During his 27-year tenure as president of the University of Maryland, Baltimore County (UMBC), Freeman Hrabowski III has helped convert the school into one that’s recognized for its success in research and instruction. In particular, UMBC been noted in helping students from diverse backgrounds graduate and find careers.
Hrabowski will share his thoughts on diversity in education when he delivers the keynote speech at the fourth annual Bay-to-Bay Learning Symposium Friday at the University of South Florida St. Petersburg.
Hrabowski, who served as chairman for President Obama’s Advisory Commission on Educational Excellence for African-Americans, said he’ll focus on a number of topics, starting with how higher education has changed in the U.S. in the last 50 years.
“Only about 10 percent of Americans in the 1960s had graduated from college and today it’s about 30 percent,” said Hrabowski. “Most educated people don’t realize that the majority of families today still haven’t had someone complete a four-year college education and many Americans don’t realize how important community colleges have become as a part of this spectrum of educational opportunities.”
“Very few people understand that forty-plus percent of Americans in four-year (colleges and universities) began in two-year institutions (like community colleges),” he added. “There is this growing and strengthening relationship between two and four-year institutions, with all kinds of opportunities for people with (Associate) degrees.”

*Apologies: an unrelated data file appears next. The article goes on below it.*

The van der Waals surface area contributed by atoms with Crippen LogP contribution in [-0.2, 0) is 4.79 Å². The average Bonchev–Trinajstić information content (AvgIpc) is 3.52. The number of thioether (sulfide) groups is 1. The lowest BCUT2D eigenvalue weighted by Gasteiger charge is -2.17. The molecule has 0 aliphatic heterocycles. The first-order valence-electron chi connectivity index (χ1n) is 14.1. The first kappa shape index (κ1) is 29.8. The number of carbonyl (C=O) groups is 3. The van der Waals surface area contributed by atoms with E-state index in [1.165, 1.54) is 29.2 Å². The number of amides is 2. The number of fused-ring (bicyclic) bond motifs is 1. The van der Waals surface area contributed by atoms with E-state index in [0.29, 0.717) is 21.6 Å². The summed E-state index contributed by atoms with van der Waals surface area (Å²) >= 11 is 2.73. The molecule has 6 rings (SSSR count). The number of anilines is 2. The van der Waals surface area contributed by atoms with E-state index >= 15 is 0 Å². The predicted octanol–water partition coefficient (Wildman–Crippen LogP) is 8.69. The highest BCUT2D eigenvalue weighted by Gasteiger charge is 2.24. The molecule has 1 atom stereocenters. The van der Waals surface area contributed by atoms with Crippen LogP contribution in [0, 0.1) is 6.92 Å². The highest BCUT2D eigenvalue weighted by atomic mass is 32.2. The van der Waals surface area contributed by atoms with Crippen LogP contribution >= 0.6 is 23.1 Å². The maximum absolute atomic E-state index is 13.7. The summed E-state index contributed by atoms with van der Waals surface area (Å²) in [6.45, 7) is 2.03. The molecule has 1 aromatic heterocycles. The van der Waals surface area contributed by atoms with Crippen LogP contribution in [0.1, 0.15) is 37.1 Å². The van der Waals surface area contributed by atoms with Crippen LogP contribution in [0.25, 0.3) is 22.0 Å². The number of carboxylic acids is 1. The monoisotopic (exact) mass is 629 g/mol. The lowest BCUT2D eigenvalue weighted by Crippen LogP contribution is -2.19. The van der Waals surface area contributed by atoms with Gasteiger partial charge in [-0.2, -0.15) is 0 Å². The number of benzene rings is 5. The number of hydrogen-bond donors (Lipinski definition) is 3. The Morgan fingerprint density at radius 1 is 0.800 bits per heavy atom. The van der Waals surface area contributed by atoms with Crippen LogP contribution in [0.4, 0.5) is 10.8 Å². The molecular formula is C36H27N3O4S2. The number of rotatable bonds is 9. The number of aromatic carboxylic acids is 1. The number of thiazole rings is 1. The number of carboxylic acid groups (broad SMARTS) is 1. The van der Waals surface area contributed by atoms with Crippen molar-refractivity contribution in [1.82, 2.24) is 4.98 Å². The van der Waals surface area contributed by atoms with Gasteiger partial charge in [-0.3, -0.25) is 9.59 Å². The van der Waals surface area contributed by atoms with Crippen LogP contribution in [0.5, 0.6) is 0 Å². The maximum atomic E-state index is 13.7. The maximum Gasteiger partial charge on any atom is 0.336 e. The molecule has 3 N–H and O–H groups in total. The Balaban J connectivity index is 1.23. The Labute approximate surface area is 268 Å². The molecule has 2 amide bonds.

Hrabowksi will also speak about the initiatives that have led to UMBC's recognition for its innovation in teaching and learning in research and science, particulary when it comes to increasing the number of women and minorities in computer-related and STEM majors and fields.
“Almost 85 percent of professors (in America) are white…even though the student body has become 35, 40 percent of color at the very least, and in some states (like Florida), much higher percentages than that,” said Hrabowski.
“It’s not just about what’s happening in education – the question is, bottom-line, where are we in our society?” he said. “When we look at the critical areas of our economy, from healthcare to the financial institutions, all the way to the intelligence community, we’ll find that there are small percentages of people of color in that work.”
Hrabowski says he’ll also share lessons learned from his own background growing up in Birmingham, Alabama. He was arrested at the age of 12 while taking part in the Children’s Crusade march for civil rights in 1963 and held in jail for five days.
“We were taught as children of color in Birmingham to not allow others to define who we were. At that time, we were treated miserably and yet we needed to understand just how important it was to have a sense of self and not to allow ourselves to simply be the victims,” he said.
“But we also learned the value of community, of supporting each other in very scary and challenging times, and to imagine how things could be much better,” said Hrabowski.